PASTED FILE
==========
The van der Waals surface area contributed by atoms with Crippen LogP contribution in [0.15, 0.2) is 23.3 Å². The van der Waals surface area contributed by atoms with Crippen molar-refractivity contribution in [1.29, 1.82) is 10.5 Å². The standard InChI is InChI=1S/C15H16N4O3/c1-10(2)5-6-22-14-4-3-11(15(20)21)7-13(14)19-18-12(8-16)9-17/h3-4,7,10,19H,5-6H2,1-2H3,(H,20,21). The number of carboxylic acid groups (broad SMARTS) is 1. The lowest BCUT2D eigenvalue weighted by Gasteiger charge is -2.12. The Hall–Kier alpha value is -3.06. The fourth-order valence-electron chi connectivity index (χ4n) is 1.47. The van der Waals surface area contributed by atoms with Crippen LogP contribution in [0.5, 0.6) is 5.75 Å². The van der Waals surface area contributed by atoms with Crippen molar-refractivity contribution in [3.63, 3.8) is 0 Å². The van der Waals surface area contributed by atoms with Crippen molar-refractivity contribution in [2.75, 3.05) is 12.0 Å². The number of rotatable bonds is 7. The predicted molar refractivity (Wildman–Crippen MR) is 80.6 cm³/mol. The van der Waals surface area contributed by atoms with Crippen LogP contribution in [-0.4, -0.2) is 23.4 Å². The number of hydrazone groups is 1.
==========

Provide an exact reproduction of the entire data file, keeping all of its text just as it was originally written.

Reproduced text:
The van der Waals surface area contributed by atoms with Crippen LogP contribution in [0.15, 0.2) is 23.3 Å². The van der Waals surface area contributed by atoms with Crippen molar-refractivity contribution in [1.29, 1.82) is 10.5 Å². The standard InChI is InChI=1S/C15H16N4O3/c1-10(2)5-6-22-14-4-3-11(15(20)21)7-13(14)19-18-12(8-16)9-17/h3-4,7,10,19H,5-6H2,1-2H3,(H,20,21). The number of carboxylic acid groups (broad SMARTS) is 1. The lowest BCUT2D eigenvalue weighted by Gasteiger charge is -2.12. The Hall–Kier alpha value is -3.06. The fourth-order valence-electron chi connectivity index (χ4n) is 1.47. The van der Waals surface area contributed by atoms with Crippen LogP contribution in [0.5, 0.6) is 5.75 Å². The van der Waals surface area contributed by atoms with Crippen molar-refractivity contribution in [3.63, 3.8) is 0 Å². The van der Waals surface area contributed by atoms with Crippen molar-refractivity contribution in [2.75, 3.05) is 12.0 Å². The number of rotatable bonds is 7. The predicted molar refractivity (Wildman–Crippen MR) is 80.6 cm³/mol. The van der Waals surface area contributed by atoms with Crippen LogP contribution in [-0.4, -0.2) is 23.4 Å². The number of hydrazone groups is 1.